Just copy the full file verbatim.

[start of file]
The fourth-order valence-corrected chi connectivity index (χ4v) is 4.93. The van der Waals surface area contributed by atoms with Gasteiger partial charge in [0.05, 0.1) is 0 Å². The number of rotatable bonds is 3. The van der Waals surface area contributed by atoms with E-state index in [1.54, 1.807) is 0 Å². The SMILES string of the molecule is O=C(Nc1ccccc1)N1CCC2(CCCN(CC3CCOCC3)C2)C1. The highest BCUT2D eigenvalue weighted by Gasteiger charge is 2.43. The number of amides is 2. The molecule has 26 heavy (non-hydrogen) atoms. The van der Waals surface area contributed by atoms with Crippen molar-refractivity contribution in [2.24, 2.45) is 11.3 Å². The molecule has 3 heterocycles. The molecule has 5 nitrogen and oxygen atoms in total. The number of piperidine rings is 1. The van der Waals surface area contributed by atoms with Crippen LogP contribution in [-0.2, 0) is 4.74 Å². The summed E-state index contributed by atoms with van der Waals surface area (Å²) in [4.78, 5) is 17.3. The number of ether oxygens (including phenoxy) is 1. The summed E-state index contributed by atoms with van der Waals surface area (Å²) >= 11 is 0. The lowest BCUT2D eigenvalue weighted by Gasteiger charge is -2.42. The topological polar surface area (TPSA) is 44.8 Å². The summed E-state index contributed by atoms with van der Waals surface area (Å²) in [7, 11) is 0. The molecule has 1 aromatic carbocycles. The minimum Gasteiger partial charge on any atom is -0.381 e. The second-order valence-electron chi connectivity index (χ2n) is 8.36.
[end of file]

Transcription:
The fourth-order valence-corrected chi connectivity index (χ4v) is 4.93. The van der Waals surface area contributed by atoms with Gasteiger partial charge in [0.05, 0.1) is 0 Å². The number of rotatable bonds is 3. The van der Waals surface area contributed by atoms with E-state index in [1.54, 1.807) is 0 Å². The SMILES string of the molecule is O=C(Nc1ccccc1)N1CCC2(CCCN(CC3CCOCC3)C2)C1. The highest BCUT2D eigenvalue weighted by Gasteiger charge is 2.43. The number of amides is 2. The molecule has 26 heavy (non-hydrogen) atoms. The van der Waals surface area contributed by atoms with Crippen molar-refractivity contribution in [2.24, 2.45) is 11.3 Å². The molecule has 3 heterocycles. The molecule has 5 nitrogen and oxygen atoms in total. The number of piperidine rings is 1. The van der Waals surface area contributed by atoms with Crippen LogP contribution in [-0.2, 0) is 4.74 Å². The summed E-state index contributed by atoms with van der Waals surface area (Å²) in [4.78, 5) is 17.3. The number of ether oxygens (including phenoxy) is 1. The summed E-state index contributed by atoms with van der Waals surface area (Å²) >= 11 is 0. The lowest BCUT2D eigenvalue weighted by Gasteiger charge is -2.42. The topological polar surface area (TPSA) is 44.8 Å². The summed E-state index contributed by atoms with van der Waals surface area (Å²) in [7, 11) is 0. The molecule has 1 aromatic carbocycles. The minimum Gasteiger partial charge on any atom is -0.381 e. The second-order valence-electron chi connectivity index (χ2n) is 8.36.